At least 12 people have been killed and 57 injured in Bolivia in clashes between state-employed and independent tin miners, the interior ministry said.
Mine workers used dynamite and firearms in a battle for control of the Huayuni mine in the Andes mountains, one of the largest tin mines in the world, Bolivian unions said on Thursday.
The army was sent to the region after hundreds of members of an independent miners co-operative took control of the state-owned mine early on Thursday.
Government employed miners attempted to fight back and clashes continued into the afternoon.
Juan Ramon Quintana, a presidential spokesman, called the fighting "demented and fratricidal" and appealed for calm.
Roberto Chavez, leader of the Bolivian Mine Workers Union Federation, blamed the government of Evo Morales, the president.
"Now, let them provide the caskets," he said, demanding that Walter Villarroel, the mining minister, resign.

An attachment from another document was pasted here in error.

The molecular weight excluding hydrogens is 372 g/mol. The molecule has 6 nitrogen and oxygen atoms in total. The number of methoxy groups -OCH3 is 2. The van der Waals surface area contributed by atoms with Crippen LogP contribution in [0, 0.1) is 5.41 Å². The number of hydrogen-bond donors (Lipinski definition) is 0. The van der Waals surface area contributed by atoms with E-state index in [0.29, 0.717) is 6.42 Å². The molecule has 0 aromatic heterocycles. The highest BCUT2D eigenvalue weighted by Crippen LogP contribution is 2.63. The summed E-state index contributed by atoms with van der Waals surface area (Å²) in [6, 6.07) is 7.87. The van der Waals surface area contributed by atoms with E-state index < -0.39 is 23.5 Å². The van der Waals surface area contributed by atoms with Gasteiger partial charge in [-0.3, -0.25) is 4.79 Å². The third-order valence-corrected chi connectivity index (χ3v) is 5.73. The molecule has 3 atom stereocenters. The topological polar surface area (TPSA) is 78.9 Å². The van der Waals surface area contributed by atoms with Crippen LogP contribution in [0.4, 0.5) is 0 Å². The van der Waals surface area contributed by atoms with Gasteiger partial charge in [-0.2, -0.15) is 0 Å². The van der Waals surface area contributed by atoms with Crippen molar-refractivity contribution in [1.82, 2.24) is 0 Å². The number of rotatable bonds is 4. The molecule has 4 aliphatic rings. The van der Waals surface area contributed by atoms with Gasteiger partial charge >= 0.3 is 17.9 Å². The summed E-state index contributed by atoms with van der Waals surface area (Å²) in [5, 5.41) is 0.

Villaroel is to travel to the area in an effort to persuade both sides that they can work together at Huanuni, officials said.
Morales's government has negotiated an end to recent protests and road blockages over Indian rights, natural resources and land, and coca-leaf farming.
Late last month, state-paid miners blocked highways demanding more jobs in the Huanuni mine, halting the flow of vehicles through one of Bolivia's main trade routes for several days.
Huanuni, 280km south of La Paz, belongs to the state-run Corporacion Minera de Bolivia, or Comibol, and is the largest tin mine in South America.
Mining co-operatives, with about 63,000 members throughout the country, have demanded that they too be allowed to mine its tin deposits.